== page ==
“We’re looking at what the other teams are doing, but we have a chance to take care of this ourselves and that’s what we want to do,” defenseman Jonathan Ericsson said. “That’s where we belong (in the playoffs) and we need to prove we belong there as well.”
All the Wings need now are just three points over their last two games to make it 22 consecutive seasons in the playoffs. They could also get in with a Columbus loss in one of its two remaining games in regulation and by garnishing one more point over their last two games.
“For us, we really don’t have a choice right now, we have to stick to the plan,” defenseman Niklas Kronwall said. “It might sound like a cliché and I know it’s boring maybe to hear, but it’s one at a time. We have to focus on the next game. Right now we need to refuel, get a lot of fluid in us, get some sleep and be ready for (Thursday).”
Detroit hosts Nashville Thursday and end the season in Dallas on Saturday. Columbus is at Dallas Thursday before closing the season at home Saturday against Nashville. If the Wings and Blue Jackets tie are tied in points at the end of the season, Detroit will hold the tiebreaker, regular and overtime wins.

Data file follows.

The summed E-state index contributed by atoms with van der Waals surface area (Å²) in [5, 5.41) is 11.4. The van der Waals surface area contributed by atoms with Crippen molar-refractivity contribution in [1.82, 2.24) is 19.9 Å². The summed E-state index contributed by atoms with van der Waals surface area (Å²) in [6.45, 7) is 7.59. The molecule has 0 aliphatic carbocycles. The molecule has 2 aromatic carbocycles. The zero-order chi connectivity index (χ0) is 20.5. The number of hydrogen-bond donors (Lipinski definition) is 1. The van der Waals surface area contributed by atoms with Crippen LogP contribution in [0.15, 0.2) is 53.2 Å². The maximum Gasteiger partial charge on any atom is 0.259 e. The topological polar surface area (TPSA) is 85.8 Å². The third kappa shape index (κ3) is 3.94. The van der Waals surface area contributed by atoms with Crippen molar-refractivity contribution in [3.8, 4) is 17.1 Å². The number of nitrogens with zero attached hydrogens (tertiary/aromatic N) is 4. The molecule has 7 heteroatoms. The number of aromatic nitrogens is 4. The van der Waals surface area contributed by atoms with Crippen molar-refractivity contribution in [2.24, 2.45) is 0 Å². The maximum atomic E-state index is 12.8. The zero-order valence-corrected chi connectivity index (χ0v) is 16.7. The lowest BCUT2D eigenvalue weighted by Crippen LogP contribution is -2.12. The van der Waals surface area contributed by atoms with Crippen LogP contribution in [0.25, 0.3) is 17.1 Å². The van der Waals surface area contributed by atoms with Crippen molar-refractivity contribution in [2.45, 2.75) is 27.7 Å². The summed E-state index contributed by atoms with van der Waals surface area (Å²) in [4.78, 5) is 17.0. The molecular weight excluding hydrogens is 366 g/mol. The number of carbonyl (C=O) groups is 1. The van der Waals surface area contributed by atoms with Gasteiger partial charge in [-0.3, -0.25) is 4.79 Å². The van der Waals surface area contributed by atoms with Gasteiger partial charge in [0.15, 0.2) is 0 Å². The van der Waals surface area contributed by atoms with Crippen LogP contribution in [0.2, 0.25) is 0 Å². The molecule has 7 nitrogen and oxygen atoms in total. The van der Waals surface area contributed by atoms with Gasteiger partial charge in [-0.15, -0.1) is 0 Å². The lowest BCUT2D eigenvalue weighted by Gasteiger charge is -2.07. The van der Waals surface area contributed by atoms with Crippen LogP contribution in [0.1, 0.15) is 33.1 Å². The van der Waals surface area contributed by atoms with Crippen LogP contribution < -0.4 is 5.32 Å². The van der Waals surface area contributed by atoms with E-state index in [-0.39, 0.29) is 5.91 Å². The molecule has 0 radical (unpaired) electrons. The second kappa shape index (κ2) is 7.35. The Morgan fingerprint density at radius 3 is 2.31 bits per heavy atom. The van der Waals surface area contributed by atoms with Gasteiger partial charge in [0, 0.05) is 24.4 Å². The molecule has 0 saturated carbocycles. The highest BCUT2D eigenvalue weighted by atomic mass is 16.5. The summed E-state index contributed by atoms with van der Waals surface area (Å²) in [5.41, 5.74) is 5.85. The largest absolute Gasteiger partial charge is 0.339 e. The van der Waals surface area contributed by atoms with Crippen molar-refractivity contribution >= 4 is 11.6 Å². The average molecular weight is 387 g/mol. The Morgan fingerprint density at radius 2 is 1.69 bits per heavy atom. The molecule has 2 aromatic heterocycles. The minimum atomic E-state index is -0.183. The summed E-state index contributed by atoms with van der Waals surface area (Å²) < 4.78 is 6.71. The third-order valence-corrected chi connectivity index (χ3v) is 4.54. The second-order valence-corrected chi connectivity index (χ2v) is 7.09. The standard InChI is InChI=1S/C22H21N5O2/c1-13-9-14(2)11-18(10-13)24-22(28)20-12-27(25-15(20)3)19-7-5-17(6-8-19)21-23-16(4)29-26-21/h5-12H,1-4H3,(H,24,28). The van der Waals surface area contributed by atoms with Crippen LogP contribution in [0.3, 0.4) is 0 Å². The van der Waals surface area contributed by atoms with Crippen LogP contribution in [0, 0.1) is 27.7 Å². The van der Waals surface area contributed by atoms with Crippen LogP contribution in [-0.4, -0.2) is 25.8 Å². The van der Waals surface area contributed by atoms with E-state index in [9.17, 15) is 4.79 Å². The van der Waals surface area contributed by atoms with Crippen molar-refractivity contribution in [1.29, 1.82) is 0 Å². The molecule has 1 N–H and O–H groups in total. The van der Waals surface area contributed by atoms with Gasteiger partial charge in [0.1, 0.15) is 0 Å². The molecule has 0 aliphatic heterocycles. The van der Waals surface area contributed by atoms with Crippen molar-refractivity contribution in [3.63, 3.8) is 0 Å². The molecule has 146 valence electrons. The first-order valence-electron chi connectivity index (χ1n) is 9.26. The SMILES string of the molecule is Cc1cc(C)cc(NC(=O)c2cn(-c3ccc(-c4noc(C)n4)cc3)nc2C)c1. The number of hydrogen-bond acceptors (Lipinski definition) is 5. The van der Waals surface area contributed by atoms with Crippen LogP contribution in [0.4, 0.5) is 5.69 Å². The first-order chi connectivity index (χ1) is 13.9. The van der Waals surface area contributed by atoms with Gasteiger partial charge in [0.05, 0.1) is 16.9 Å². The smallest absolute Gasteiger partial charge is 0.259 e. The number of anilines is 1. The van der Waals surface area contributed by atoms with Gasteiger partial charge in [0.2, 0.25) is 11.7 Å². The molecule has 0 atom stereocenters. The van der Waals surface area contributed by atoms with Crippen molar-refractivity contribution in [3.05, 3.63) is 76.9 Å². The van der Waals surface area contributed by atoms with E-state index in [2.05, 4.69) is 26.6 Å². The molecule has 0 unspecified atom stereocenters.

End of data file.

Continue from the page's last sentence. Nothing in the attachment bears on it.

“It’s important to get the points, get wins and get them in regulation time,” forward Henrik Zetterberg said. “We got two games left, focus (on Thursday) and win that one and then move onto Dallas.
The Stars sit on 46 points and could still reach the postseason, but would need Detroit to lose its final two games.
“We’ve been playing good all year,” Zetterberg said. “The one thing we’ve been doing is working hard. We’ve got a lot of new faces but everyone has been working really hard every game. Maybe the details haven’t been superb every night, but that’s what happens when you got a lot of new kids, new lines. We’re finding the way to play now and just got to keep going.”
That point's also very savvy given that coach Babcock told MLive's Ansar Khan that the Wings' younger players have indeed made important contributions, especially on the blueline: